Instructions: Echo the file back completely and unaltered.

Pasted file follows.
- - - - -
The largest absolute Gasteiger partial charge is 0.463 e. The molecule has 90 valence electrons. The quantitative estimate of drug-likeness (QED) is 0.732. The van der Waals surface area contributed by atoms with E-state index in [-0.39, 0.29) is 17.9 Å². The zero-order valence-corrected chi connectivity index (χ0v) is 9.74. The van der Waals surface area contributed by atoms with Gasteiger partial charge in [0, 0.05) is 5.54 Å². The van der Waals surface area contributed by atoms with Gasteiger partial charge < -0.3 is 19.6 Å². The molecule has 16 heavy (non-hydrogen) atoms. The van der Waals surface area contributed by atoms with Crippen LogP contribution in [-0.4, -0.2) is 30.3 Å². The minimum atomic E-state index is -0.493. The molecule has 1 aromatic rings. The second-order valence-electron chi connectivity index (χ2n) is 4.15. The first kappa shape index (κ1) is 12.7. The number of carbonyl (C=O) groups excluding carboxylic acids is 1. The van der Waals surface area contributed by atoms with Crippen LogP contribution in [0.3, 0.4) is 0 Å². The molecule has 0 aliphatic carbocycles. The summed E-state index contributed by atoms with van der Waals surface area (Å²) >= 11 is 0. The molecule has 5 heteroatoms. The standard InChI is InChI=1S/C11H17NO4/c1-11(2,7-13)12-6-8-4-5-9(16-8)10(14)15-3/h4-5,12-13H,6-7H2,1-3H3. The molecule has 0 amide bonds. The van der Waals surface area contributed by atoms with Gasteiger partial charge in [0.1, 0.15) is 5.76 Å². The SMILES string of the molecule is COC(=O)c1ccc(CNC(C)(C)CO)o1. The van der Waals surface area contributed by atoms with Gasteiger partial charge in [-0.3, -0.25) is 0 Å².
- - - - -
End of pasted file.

The largest absolute Gasteiger partial charge is 0.463 e. The molecule has 90 valence electrons. The quantitative estimate of drug-likeness (QED) is 0.732. The van der Waals surface area contributed by atoms with E-state index in [-0.39, 0.29) is 17.9 Å². The zero-order valence-corrected chi connectivity index (χ0v) is 9.74. The van der Waals surface area contributed by atoms with Gasteiger partial charge in [0, 0.05) is 5.54 Å². The van der Waals surface area contributed by atoms with Gasteiger partial charge < -0.3 is 19.6 Å². The molecule has 16 heavy (non-hydrogen) atoms. The van der Waals surface area contributed by atoms with Crippen LogP contribution in [-0.4, -0.2) is 30.3 Å². The minimum atomic E-state index is -0.493. The molecule has 1 aromatic rings. The second-order valence-electron chi connectivity index (χ2n) is 4.15. The first kappa shape index (κ1) is 12.7. The number of carbonyl (C=O) groups excluding carboxylic acids is 1. The van der Waals surface area contributed by atoms with Crippen LogP contribution in [0.3, 0.4) is 0 Å². The molecule has 0 aliphatic carbocycles. The summed E-state index contributed by atoms with van der Waals surface area (Å²) >= 11 is 0. The molecule has 5 heteroatoms. The standard InChI is InChI=1S/C11H17NO4/c1-11(2,7-13)12-6-8-4-5-9(16-8)10(14)15-3/h4-5,12-13H,6-7H2,1-3H3. The molecule has 0 amide bonds. The van der Waals surface area contributed by atoms with Gasteiger partial charge in [0.1, 0.15) is 5.76 Å². The SMILES string of the molecule is COC(=O)c1ccc(CNC(C)(C)CO)o1. The van der Waals surface area contributed by atoms with Gasteiger partial charge in [-0.3, -0.25) is 0 Å².